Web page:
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Malawi: New president ‘to decriminalise homosexuality’

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  1. Stuff Queer People Need To Know 18 May 2012, 4:18pm

    Yes! Take charge, strong woman!

    1. God Bless her.

  2. YOU GO GIRL!

  3. Fabulous!

    Strong move in the right direction!

    What is particularly good is that she recognises that Malawi has bad laws that need repealing and has clearly said she is determined to ensure Malawi is a fair country to be a citizen of. (from quotes made by AfricanPress)

  4. What rubbish. She’s directing that the laws be repealed because foreign aid dried up suddenly after the last fiasco – and maybe Madge and Angelina won’t be rushing to fund orphanages, schools and to adopt the excess kids of a poor country.

    Enact anti-discrimination laws that protect gays from ‘traditional’ cultural violence and then I might believe she’s had a change of heart on an issue she never raised before. And not just because of monetary concern.

    1. It has to start somehow.

    2. So, Adam

      Are you saying that we should not welcome decriminalisation?

    3. Looks like someone is a glass half empty kinda guy! x

  5. Nice to think it was a change in social beliefs but Malawi is in financial trouble and her team recently moved to restore diplomatic relations with Britain a.k.a. “help, money please.” But Cameron has tied UK foreign aid to gay rights. Maybe this is the first example of the policy working? So thanks might be misplaced in Ms Banda.

    1. But its a start to the progress of ensuring equality occurs in countries such as Malawi – a start …

      Is that not a good thing?

      1. Hey Stu, not knocking it as a bad thing at all – it’s great. Freedom to exist and be seen is the first step on a long journey to acceptance …a very long journey. I questioned if her hand might have been forced on this decision by our government and others giving aid money on condition of gay rights, proving it was a good policy – whatever means to the desired end.

        1. I agree its a good policy.

          I do think the aid/human rights policy is partly responsible for this. I think Joyce Banda is strongly in favour of human rights in any event – but the policy gave her increased urgency and impetus to move ahead and show that she is moving on it.

          1. Yeah, read some of the comments below with interest that she has a history of being a modernizer.

    2. Gay rights were tied to Eastern Europe states joining the EU.
      It is a start to the road.

    3. Sister Mary Clarence 20 May 2012, 12:29pm

      Suggests the policy might be having the desired effect in that case then. Should have tried it years ago and perhaps things wouldn’t have got quite so out of hand maybe.

      I wonder how many have needlessly suffered and died as a result of something as simple as funding caveats such as this being absent.

  6. Jesus moran 18 May 2012, 6:05pm

    Finally an African president acting like a human being enough saying!!!

  7. They should withhold aid until she does.I wouldn’t trust her as far as I could throw her – and that’s not far.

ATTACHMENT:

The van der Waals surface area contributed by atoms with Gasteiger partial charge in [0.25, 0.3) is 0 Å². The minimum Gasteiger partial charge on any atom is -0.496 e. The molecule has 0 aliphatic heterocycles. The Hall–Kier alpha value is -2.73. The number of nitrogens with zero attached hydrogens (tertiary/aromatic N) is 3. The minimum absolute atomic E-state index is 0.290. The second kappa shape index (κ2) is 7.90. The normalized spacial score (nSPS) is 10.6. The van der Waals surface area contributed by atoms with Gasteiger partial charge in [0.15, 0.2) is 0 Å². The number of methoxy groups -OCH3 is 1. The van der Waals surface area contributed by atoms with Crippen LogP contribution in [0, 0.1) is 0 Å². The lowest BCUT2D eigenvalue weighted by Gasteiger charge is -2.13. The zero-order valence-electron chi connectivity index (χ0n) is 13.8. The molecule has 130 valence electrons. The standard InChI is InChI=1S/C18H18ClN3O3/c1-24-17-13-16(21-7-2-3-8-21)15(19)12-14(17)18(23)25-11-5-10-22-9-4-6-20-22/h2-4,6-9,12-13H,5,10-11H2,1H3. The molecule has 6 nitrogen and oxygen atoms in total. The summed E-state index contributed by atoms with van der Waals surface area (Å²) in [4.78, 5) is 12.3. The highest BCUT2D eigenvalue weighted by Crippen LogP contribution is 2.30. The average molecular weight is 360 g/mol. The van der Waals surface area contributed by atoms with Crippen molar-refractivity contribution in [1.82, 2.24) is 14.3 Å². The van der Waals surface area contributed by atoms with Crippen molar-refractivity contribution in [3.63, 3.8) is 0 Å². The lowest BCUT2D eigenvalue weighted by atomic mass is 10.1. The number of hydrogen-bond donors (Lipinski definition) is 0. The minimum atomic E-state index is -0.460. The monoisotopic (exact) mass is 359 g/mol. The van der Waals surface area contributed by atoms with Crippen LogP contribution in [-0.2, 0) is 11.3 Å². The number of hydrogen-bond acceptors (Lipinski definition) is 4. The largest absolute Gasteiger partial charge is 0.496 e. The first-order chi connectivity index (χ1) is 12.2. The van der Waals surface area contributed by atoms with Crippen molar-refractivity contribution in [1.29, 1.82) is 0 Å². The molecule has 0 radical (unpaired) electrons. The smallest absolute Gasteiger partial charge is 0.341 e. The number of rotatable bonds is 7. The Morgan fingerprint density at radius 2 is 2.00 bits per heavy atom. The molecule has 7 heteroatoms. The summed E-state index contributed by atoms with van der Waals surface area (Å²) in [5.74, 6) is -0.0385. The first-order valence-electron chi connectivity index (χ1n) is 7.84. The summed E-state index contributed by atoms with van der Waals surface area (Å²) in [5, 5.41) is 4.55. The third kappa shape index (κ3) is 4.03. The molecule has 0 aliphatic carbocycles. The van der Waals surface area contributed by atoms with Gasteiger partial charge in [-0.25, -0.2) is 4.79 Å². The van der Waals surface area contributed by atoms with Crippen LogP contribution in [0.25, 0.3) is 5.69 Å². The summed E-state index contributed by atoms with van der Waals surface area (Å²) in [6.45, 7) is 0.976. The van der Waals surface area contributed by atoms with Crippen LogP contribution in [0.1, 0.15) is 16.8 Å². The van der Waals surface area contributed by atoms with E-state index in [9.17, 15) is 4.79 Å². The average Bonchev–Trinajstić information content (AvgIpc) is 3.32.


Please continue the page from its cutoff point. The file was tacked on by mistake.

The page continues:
1. Joyce Banda has a history of acting with integrity.

      She has helped other women achieve financial independence and break the cycles of abuse and poverty, having herself been a victim of domestic violence.

      Even though democratically elected as one of the Vice Presidents, the previous President tried to sack Banda (against the Malawian constitution) due to unspecified “anti-party” activities – rumours abounded in South Africa at the time that Banda and two other senior politicians in Malawi had sought to improve equality issues in Malawi for women, LGBT people and disabled people (which the President was uncertain about). Courts blocked attempts to fire her, but the President ostracised her and refused to delegate tasks to her – given them to other ministers instead. On 8 September 2011, the role of Vice President was left out in a cabinet reshuffle. However, she was still the legal Vice-President of the country as mandated by the constitution.

      When the President died and she

    2. assumed the role she stated “I want all of us to move into the future with hope and with the spirit of oneness and unity.” She has said in interviews that she seeks a fairer Malawi. A Malawi Sunday Times editorial said that the new president’s inauguration had “helped to entrench and cement a democratic culture in the country”

      She has served as commissioner for “Bridging a World Divided” alongside personalities such as Bishop Desmond Tutu, and United Nations Human Rights Commissioner, Mary Robinson. An organisation that passionately supports LGBT rights.

      I say give her a chance to prove that she can make a difference.

    3. Trust has to be earned. Knowing nothing about her political career, I am happy to give her the opportunity to earn mine, for what it’s worth. If you have convincing evidence as to why she should not be trusted, please say. However from what I can see she has already put clear blue water between herself and the likes of Mugabe and the king of Swaziland etc.

  8. In understand she quoted Desmond Tutu in an interview about plans to decriminalise homosexuality. The quote she gave was “Our world is facing problems – poverty, HIV and Aids and conflict. … God must be weeping that our Church is obsessed with questions of human sexuality. … It is a perversion if you say to me that a person chooses to be homosexual. You must be crazy to choose a way of life that exposes you to a kind of hatred.”

  9. May humanity driven and instinct driven policies of honest politicians become a contagious event in Africa!

  10. GingerlyColors 18 May 2012, 6:37pm